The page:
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Olympus Mju 1050SW review: Olympus mju 1050SW

The Olympus mju 1050SW is very pretty. Too pretty to dunk in 3m of water, drop 1.5m onto a hard surface or stick in your freezer, but apparently it's designed to take it. Usually, 'ruggedised' cameras look as if they're made out of oversized Lego, but this one looks just like any other classy, superslim camera. Priced at £190, you can even choose from five different colours.

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6.5

Olympus Mju 1050SW

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The Good

All kinds of proof; slim and elegant.

The Bad

Maddening tap control; average lens and picture quality.

The Bottom Line

It's quite astonishing that such a slim and elegant camera should also turn out to be so tough. But its small size and slippery finish does limit its usefulness in those extreme environments it's so good at surviving, and its controls and its picture quality are no more than average

Positives
Startup is easy -- you just slide back the lens cover to power up. The lens uses folded optics so it doesn't extend, which also means you can slip the camera back in your pocket temporarily without having to switch it off first.

It's all very beginner-friendly, too. You can shoot in full auto mode or choose from one of 23 different scene modes, all illustrated with full-screen examples and descriptions. There's even a guide mode that walks you through the settings and techniques needed for some of the trickier subjects you might encounter.

Finally, Olympus has relented ever so slightly over card formats. You're not stuck solely with the xD format any more because this camera also comes with an adaptor for using microSD cards -- though not standard SD, unfortunately.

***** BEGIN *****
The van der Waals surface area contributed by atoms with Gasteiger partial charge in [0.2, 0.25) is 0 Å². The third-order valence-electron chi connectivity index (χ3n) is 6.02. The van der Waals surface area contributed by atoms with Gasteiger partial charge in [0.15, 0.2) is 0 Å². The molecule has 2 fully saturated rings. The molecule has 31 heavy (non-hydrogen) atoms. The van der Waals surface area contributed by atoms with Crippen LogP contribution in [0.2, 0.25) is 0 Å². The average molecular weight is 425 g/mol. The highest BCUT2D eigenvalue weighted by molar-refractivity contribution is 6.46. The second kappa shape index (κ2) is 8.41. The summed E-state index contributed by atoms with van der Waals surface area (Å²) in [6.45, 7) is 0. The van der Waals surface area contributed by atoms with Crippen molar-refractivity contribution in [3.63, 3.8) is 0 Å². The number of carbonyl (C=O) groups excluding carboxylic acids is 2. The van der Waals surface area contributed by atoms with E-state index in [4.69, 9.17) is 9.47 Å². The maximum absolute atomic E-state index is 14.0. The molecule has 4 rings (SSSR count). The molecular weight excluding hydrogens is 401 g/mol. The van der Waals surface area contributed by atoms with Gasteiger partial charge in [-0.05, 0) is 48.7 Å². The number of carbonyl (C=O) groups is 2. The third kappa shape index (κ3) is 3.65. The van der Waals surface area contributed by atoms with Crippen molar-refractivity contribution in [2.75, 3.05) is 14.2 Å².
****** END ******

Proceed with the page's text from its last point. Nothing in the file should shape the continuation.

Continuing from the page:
Negatives
Other things aren't so good. The startup is leisurely, the autofocus is quite noisy, and the buttons on the back are cramped. And the Tap function is just plain bizarre. You can tap the right side of the camera to change the flash mode, the left side to activate the shadow enhancement feature and the back to enter the playback mode. These options are just a small and a seemingly arbitrary subset of all the controls you might actually want to use often. You often 'tap' a control without meaning too and a camera like this isn't the easiest thing to hold one-handed at the best of times, so if you're going to keep tapping it to adjust it you're going to drop it. Just as well it's shock-proof, eh?

The digital image stabiliser doesn't seem to do much except encourage you to take chances with the shutter speed that the stabilisation can't really cope with, and the overall picture quality turns out to be pretty ordinary for a 10-megapixel compact.

Perhaps the main thing, though, is that with a camera this pretty you're going to want to put it on a velvet cushion and feed it chocolates, not bounce it down mountainsides. You might want to consider the slightly more expensive mju 1030SW instead. It's tougher still, has a wideangle zoom and a slightly more macho exterior.

Conclusion
The 1050SW is both pretty and tough, but this leads to compromises. In normal use it's not as slick or as elegant as, say, a Sony T-series CyberShot, and in more extreme environments you're going to want something fat and grippy, not a slippery little superslim like this one.

Edited by Cristina Psomadakis